They’re Back: LightSquared Tries New Route to Wireless Broadband, Later for Nearby GPS Band

Latest moves by FCC to support LightSquared ground-based system
Wants to share NOAA frequencies

With the election finally over, and the chain of decision makers now largely clear, the spectrum war between LightSquared and the GPS community is heating up again with new fronts opening at the Federal Communications Commission (FCC) and Congress.
The focus of the action are changes to rules governing spectrum and receivers that, if enacted, could enable LightSquared to move forward with its plans for a high-powered, terrestrial broadband network.

On November 7 the Federal Communications Commission published a petition for a rulemaking that would give LightSquared co-primary status, that is, equal rights to share the spectrum from 1675-1680 MHz, frequencies now used by the National Oceanic and Atmospheric Administration (NOAA) for transmissions from radiosondes that aid the agency in such things as weather forecasting and tracking hurricanes.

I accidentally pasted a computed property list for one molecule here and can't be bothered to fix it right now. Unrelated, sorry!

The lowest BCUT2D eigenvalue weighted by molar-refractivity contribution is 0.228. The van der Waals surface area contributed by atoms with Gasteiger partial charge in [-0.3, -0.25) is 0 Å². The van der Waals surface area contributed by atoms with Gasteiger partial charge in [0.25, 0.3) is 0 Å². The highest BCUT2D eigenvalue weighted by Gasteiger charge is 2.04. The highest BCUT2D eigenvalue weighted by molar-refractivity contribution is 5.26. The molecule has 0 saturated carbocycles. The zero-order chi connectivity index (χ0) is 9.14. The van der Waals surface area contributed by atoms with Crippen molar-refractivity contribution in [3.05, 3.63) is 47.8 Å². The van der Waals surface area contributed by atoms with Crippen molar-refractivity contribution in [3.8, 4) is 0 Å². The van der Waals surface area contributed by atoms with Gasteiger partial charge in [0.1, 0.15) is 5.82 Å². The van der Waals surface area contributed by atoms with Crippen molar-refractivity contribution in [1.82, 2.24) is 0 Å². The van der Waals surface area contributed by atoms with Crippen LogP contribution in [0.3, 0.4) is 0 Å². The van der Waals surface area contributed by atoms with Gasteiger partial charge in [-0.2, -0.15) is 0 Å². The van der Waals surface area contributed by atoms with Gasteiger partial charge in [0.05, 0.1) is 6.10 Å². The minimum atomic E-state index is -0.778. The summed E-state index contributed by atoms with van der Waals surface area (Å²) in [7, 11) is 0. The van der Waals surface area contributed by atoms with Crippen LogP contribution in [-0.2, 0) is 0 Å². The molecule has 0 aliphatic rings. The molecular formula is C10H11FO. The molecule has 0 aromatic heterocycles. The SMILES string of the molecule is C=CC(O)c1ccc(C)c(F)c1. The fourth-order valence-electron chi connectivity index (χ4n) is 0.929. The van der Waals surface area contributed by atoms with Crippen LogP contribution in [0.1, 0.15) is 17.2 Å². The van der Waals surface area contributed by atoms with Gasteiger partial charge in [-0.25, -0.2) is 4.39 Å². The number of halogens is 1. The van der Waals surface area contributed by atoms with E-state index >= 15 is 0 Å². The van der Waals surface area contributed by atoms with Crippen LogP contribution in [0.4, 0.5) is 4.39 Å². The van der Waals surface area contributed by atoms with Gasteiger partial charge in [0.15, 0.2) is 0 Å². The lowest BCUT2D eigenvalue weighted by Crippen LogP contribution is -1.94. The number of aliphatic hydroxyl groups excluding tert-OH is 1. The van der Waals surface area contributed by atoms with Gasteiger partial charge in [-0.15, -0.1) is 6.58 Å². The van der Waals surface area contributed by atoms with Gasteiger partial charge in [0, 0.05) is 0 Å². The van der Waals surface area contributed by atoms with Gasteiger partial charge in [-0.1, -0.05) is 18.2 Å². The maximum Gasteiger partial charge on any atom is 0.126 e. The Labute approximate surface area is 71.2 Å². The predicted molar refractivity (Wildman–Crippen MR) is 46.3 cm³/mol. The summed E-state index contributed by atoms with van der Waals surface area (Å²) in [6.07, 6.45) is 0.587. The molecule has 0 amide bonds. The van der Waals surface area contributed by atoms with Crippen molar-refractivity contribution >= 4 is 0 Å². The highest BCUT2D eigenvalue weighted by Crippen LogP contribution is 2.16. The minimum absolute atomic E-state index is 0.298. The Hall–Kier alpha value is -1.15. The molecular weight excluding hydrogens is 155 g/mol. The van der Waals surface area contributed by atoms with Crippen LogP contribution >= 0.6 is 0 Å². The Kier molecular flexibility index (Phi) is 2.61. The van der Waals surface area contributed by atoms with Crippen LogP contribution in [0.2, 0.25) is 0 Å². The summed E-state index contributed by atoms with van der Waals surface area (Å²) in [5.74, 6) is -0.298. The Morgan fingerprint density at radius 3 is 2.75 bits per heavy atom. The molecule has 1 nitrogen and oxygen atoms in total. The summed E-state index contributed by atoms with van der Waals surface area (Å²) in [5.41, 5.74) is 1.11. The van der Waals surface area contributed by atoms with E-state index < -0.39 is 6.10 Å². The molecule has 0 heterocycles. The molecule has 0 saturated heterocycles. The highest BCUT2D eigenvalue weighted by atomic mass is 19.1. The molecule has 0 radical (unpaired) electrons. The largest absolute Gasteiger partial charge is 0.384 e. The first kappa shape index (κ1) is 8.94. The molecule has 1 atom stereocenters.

The firm, which says it will work to ensure government users do not encounter interference, already has the use of 1670-1675 though its subsidiary One Dot Six, Corporation — so approval would effectively give it 10 megahertz for the downlink for its proposed wireless broadband service.

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